With the lockdown of global travel and adversity for the African safari industry, comes opportunity through incredible demand for virtual safaris.
As the world comes to grips with the uncertainty of coronavirus lockdowns, game reserves are turning to technology to give them a fighting chance of survival.
The pandemic comes at an inopportune time as well. Nature-based tourism was a rising star that was growing at 10% -12% per annum, substantially more than other forms of travel.Read more: Coronavirus Threat to Africa's Biodiversity and Wildlife Tourism
Africa’s own tourism industry, which employs some 24 million people and drives 8.5% of the continent’s economy, faces derailment thanks to an almost complete shutdown of global travel.But, with adversity has come some incredible innovation in the form of virtual safaris, which are now thriving as people starved of nature tune in to live streaming game drives from the comfort of their couches at home.
One such channel is WildEarth, that has been broadcasting daily live safaris since 2007 and have had thousands and thousands of amazing sightings.
During lockdown you can catch two live game drives a day for free, at sunrise and sunset.“People all around the world are now even more starved of nature than they were before lockdown and escaping for 6 hours a day into the wilds of Africa with WildEarth is an excellent way to relax in nature and recharge,” said Graham Wallington, co-founder and CEO of WildEarth.
Wallington has been bringing nature to couches for almost 3 decades From building live waterhole cams in the bush in the 1990s, he has since expanded to live safaris, TV-shows for channels like National Geographic and even live underwater safaris, reports CNN.
The show broadcasts from the Djuma Private Game Reserve and Chitwa Chitwa in The Sabi Sands, and the &Beyond Ngala Private Game Reserve, which are found bordering the Kruger National Park, in South Africa, and feature Big 5 game.
Three game drive vehicles go out on each safari and broadcast the footage back to a control room. A team of directors then manage which feed you are watching – depending on what they find.
Much like a real game drive, you can send through questions which are then passed on to the guides so they can answer, them in real-time out in the field. This keeps the stream flowing with interesting information and amazing content.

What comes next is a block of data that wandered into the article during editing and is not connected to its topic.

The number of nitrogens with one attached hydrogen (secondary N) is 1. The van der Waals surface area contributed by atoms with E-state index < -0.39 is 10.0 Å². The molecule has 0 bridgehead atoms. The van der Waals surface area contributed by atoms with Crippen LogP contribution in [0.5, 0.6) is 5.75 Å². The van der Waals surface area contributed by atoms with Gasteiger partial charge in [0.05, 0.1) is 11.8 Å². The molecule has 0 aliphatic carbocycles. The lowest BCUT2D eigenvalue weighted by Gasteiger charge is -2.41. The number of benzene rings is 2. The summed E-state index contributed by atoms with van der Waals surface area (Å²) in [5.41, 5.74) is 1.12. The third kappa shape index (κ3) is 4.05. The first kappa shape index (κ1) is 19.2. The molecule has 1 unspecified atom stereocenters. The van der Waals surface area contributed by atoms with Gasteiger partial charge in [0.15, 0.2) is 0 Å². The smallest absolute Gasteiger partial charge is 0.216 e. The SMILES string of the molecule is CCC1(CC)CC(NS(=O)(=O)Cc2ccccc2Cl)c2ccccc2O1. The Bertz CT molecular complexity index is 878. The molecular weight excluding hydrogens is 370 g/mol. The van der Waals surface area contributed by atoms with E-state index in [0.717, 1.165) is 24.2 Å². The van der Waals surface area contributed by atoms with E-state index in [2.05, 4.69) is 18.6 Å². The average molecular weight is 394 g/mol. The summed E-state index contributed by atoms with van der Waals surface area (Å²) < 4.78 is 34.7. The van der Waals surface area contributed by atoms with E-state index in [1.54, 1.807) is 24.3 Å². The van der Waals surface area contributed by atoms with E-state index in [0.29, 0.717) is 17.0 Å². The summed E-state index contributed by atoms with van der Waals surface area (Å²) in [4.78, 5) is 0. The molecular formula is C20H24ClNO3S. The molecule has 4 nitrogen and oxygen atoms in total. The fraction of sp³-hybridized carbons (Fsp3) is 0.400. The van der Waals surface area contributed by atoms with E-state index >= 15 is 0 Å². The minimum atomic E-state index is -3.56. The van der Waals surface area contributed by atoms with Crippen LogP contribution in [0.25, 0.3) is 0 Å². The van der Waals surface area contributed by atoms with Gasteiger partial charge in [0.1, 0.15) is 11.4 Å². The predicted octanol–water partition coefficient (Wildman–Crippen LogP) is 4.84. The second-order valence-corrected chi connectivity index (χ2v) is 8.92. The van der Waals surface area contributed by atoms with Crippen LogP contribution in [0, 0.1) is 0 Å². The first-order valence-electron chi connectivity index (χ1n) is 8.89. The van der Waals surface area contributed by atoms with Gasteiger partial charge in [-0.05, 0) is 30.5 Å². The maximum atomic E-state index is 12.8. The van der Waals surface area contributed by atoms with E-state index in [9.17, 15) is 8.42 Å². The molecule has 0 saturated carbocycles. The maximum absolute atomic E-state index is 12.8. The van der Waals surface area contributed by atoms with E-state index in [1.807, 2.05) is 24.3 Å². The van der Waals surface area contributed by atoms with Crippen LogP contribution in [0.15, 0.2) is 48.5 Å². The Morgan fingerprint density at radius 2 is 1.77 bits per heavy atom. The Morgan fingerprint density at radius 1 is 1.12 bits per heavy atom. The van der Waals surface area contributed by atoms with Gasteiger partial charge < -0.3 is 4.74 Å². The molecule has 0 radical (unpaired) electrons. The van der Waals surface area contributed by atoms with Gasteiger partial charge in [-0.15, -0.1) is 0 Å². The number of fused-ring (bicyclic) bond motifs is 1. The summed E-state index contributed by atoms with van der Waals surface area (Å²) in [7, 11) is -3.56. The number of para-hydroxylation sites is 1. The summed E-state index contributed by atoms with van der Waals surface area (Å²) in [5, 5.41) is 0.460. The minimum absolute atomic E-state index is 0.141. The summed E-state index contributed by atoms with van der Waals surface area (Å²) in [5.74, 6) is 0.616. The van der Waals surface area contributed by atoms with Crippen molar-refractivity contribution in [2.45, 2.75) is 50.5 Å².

The demand for the live streams has been unreal says, Wallington.
“So far in April, we’ve seen 1.1 million unique viewers for our safaris on our YouTube channel alone. This is already well above double the number for the whole month of March…Each safari now generates over 100,000 views, across the various platforms of YouTube, Facebook, Periscope/Twitter and Twitch. This is four to five times as many views as we had before,” said Wallington.
It’s not just an international audience that are tuning in either: South Africans are fast becoming regulars on their game drives with whole families migrating to their television sets and laptops to catch a rare glimpse of white lion cubs, baby hyena and even wild dogs on the prowl.
“Until the end of March, the United States (US) has always been our largest audience since we started with our broadcasts. Now, and despite US traffic having grown itself by 50% in the first week of April, South African viewership grew 15-fold in that time and, for the first time ever, knocked the US off the top spot. South African viewing is currently close to double that of viewing from the US.”
Along with sating the world’s hunger for African safaris, the guides play a vital role as an active physical deterrent which helps to keep poachers at bay on an otherwise empty game reserve, says Nicole Robinson, Chief Marketing Officer at &Beyond, a high-end travel company that hosts the live tours with WildEarth at their Ngala high end big five reserve.
“We have also seen the possibility of this live streaming to educate and create empathy for the world’s wild spaces and the wildlife that inhabitants it. In many ways it’s like we have given Mother Nature a voice,” said Robinson.
&Beyond also runs live feeds where people can make a direct donation to community projects which are focused on increasing the resilience of rural communities to the threat posed by COVID-19.
They have involved the Africa Foundation project which helps rural clinics get access to water by repairing boreholes that are out of operation; equipping clinics with sanitizer, protective masks and clothing, and the basic medical supplies required to diagnose and treat the symptoms of COVID-19; providing sanitizers for children and staff at centres for orphaned and vulnerable children (OVCs); and food.
To find out more about these initiatives, log on to africafoundation.org.za.